I’m waiting to cross. I’ve been in motion, brisk and zeroed-in, and now I’m resentful of the involuntary halt. Like a good city person, I take the extra step into the street to wait, one pace closer to my goal, eyes intent on the traffic light.
Next to me is an old man, a real classic, in a rough tweed coat, a fake fur collar, gray scruff on his worn cheeks. “Don’t stand on that,” he says, and points to the metal sewer grate my feet are planted on. “You might disappear.”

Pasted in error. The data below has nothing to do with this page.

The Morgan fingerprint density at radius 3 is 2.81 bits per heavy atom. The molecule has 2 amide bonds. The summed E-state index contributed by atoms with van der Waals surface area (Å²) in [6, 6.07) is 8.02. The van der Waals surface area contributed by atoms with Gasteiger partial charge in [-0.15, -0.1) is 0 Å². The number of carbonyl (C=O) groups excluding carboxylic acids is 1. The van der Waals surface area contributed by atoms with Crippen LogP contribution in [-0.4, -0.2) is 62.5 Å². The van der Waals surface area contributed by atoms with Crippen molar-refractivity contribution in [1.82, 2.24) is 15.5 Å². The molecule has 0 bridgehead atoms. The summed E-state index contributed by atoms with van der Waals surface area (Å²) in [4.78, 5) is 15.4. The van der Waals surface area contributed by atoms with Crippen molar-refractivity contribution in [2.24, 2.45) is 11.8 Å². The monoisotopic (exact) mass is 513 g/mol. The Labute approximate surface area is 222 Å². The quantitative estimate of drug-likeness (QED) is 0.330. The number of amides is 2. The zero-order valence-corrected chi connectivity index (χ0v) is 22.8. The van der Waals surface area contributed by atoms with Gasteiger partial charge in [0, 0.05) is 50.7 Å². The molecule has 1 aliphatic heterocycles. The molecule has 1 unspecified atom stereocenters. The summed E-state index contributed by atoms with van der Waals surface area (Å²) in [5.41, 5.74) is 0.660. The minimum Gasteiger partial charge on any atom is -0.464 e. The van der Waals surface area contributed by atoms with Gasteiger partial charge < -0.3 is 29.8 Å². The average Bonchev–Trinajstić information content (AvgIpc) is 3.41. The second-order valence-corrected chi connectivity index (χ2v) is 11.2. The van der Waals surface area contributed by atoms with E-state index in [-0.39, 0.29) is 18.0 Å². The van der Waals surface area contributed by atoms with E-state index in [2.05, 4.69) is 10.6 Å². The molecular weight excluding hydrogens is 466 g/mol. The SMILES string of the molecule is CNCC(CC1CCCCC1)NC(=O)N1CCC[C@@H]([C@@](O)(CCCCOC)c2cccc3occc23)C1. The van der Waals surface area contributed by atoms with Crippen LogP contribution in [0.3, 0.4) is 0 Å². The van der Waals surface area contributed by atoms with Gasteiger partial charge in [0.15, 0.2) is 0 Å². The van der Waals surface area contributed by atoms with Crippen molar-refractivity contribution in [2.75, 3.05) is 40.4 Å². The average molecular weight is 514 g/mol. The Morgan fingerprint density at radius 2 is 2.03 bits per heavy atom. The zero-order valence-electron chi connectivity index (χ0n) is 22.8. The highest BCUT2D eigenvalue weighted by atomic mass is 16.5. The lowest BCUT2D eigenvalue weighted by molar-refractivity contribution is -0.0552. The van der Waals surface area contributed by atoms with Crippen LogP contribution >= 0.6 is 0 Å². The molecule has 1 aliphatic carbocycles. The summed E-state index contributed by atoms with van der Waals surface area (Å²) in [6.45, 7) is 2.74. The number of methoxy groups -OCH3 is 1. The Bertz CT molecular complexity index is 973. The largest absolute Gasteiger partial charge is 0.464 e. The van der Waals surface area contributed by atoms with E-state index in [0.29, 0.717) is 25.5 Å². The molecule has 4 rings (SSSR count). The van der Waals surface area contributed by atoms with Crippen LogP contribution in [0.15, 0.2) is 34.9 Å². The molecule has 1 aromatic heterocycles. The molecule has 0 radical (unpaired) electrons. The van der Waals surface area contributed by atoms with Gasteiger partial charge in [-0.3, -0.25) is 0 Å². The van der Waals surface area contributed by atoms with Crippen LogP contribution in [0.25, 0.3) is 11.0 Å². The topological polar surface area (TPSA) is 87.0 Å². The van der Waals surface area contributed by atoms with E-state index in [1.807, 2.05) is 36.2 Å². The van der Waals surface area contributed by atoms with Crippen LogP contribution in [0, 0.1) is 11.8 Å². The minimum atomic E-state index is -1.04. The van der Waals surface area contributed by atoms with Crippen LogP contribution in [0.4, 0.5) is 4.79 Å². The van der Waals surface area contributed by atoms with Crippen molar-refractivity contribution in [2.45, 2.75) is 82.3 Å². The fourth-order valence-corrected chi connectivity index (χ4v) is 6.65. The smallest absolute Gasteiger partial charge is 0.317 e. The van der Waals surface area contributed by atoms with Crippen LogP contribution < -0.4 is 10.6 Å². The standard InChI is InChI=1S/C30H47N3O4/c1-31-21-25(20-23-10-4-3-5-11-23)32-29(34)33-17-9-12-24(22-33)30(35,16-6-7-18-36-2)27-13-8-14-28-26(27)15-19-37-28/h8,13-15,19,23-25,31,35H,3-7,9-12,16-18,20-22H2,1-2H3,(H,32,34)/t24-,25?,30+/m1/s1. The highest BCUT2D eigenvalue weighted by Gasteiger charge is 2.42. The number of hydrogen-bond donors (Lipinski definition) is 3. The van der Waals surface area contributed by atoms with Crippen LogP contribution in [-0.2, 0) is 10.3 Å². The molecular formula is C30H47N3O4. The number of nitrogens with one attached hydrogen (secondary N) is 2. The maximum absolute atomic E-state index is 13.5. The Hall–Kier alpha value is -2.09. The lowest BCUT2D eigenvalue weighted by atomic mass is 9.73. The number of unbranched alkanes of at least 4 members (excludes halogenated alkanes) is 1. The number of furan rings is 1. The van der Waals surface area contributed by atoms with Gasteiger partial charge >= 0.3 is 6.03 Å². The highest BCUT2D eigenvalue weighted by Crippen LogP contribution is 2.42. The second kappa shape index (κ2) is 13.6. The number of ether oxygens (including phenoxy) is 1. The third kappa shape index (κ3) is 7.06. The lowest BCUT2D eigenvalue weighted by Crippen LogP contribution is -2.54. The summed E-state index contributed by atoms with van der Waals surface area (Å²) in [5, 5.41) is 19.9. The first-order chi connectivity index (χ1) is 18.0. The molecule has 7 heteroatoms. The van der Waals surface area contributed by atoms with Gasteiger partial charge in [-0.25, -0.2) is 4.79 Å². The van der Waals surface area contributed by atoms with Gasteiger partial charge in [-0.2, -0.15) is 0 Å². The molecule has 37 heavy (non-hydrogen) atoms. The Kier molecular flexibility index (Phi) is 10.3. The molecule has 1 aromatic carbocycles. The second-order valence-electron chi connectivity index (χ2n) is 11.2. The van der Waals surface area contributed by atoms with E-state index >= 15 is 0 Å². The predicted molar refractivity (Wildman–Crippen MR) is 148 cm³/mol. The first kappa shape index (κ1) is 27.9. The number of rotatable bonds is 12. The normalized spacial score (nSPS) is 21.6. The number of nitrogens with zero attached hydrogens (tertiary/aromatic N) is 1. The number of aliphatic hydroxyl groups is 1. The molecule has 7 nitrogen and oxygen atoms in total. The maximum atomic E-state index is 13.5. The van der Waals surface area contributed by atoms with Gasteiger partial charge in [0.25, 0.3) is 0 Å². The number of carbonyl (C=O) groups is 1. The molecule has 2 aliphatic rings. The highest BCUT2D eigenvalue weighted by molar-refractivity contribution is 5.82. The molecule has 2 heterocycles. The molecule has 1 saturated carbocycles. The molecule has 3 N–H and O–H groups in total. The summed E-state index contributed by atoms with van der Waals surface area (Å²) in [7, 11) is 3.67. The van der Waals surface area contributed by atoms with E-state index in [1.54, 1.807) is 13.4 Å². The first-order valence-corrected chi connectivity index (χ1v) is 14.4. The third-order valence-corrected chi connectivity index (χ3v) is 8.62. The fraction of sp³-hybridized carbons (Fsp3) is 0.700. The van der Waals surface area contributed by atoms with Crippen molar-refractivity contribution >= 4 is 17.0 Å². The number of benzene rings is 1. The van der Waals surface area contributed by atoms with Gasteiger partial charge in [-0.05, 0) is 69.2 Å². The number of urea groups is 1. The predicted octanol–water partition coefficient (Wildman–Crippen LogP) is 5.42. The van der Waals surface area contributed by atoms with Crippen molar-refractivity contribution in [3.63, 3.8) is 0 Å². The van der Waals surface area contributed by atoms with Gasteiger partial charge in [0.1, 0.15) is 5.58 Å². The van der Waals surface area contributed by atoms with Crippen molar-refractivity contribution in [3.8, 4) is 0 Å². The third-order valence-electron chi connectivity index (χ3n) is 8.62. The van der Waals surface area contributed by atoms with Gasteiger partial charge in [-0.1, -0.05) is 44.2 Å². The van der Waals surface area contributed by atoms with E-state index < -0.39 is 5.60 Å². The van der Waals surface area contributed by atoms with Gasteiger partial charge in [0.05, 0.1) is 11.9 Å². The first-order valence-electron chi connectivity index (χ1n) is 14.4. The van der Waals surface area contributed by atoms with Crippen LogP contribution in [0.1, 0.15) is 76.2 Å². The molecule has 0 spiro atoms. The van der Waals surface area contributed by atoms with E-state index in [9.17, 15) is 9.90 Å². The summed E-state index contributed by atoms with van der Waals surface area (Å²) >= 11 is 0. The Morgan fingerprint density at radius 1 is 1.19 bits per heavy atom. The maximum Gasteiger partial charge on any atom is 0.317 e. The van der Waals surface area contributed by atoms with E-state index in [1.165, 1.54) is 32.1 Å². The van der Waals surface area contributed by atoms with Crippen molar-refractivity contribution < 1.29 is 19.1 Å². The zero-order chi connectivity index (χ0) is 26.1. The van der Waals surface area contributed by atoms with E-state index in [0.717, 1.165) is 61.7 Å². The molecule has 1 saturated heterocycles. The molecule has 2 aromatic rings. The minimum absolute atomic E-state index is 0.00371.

This seems like an absurd proposition to me, but I’m conserving effort here, so I thank him, and step off to the side a bit.
“That’s better,” he’s smiling now, satisfied with his good deed. “You never know with this city, you never know. I might turn around and zoop! You’re gone.”